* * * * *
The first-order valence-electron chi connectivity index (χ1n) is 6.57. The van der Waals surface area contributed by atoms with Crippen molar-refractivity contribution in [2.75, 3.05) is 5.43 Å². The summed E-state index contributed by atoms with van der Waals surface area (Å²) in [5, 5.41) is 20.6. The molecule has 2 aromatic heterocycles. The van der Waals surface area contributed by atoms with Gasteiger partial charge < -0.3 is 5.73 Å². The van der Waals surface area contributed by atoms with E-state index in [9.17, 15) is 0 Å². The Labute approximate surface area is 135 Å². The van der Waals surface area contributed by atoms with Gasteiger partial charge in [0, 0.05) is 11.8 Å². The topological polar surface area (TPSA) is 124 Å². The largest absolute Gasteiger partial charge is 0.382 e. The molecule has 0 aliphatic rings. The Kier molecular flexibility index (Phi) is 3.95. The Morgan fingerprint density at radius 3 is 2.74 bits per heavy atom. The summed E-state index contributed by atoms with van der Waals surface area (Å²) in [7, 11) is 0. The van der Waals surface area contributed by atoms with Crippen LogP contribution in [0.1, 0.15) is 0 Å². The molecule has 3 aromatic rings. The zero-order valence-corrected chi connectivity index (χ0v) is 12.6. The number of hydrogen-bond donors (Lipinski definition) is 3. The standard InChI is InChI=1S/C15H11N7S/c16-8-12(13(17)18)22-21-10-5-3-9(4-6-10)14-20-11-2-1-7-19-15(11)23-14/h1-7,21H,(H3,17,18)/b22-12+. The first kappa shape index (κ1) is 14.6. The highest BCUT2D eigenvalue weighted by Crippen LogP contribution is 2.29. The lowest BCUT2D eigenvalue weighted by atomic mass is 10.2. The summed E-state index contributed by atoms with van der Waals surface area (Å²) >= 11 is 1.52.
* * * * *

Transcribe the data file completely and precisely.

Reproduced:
The first-order valence-electron chi connectivity index (χ1n) is 6.57. The van der Waals surface area contributed by atoms with Crippen molar-refractivity contribution in [2.75, 3.05) is 5.43 Å². The summed E-state index contributed by atoms with van der Waals surface area (Å²) in [5, 5.41) is 20.6. The molecule has 2 aromatic heterocycles. The van der Waals surface area contributed by atoms with Gasteiger partial charge < -0.3 is 5.73 Å². The van der Waals surface area contributed by atoms with E-state index in [9.17, 15) is 0 Å². The Labute approximate surface area is 135 Å². The van der Waals surface area contributed by atoms with Gasteiger partial charge in [0, 0.05) is 11.8 Å². The topological polar surface area (TPSA) is 124 Å². The largest absolute Gasteiger partial charge is 0.382 e. The molecule has 0 aliphatic rings. The Kier molecular flexibility index (Phi) is 3.95. The Morgan fingerprint density at radius 3 is 2.74 bits per heavy atom. The summed E-state index contributed by atoms with van der Waals surface area (Å²) in [7, 11) is 0. The van der Waals surface area contributed by atoms with Crippen LogP contribution in [0.1, 0.15) is 0 Å². The molecule has 3 aromatic rings. The zero-order valence-corrected chi connectivity index (χ0v) is 12.6. The number of hydrogen-bond donors (Lipinski definition) is 3. The standard InChI is InChI=1S/C15H11N7S/c16-8-12(13(17)18)22-21-10-5-3-9(4-6-10)14-20-11-2-1-7-19-15(11)23-14/h1-7,21H,(H3,17,18)/b22-12+. The first kappa shape index (κ1) is 14.6. The highest BCUT2D eigenvalue weighted by Crippen LogP contribution is 2.29. The lowest BCUT2D eigenvalue weighted by atomic mass is 10.2. The summed E-state index contributed by atoms with van der Waals surface area (Å²) >= 11 is 1.52.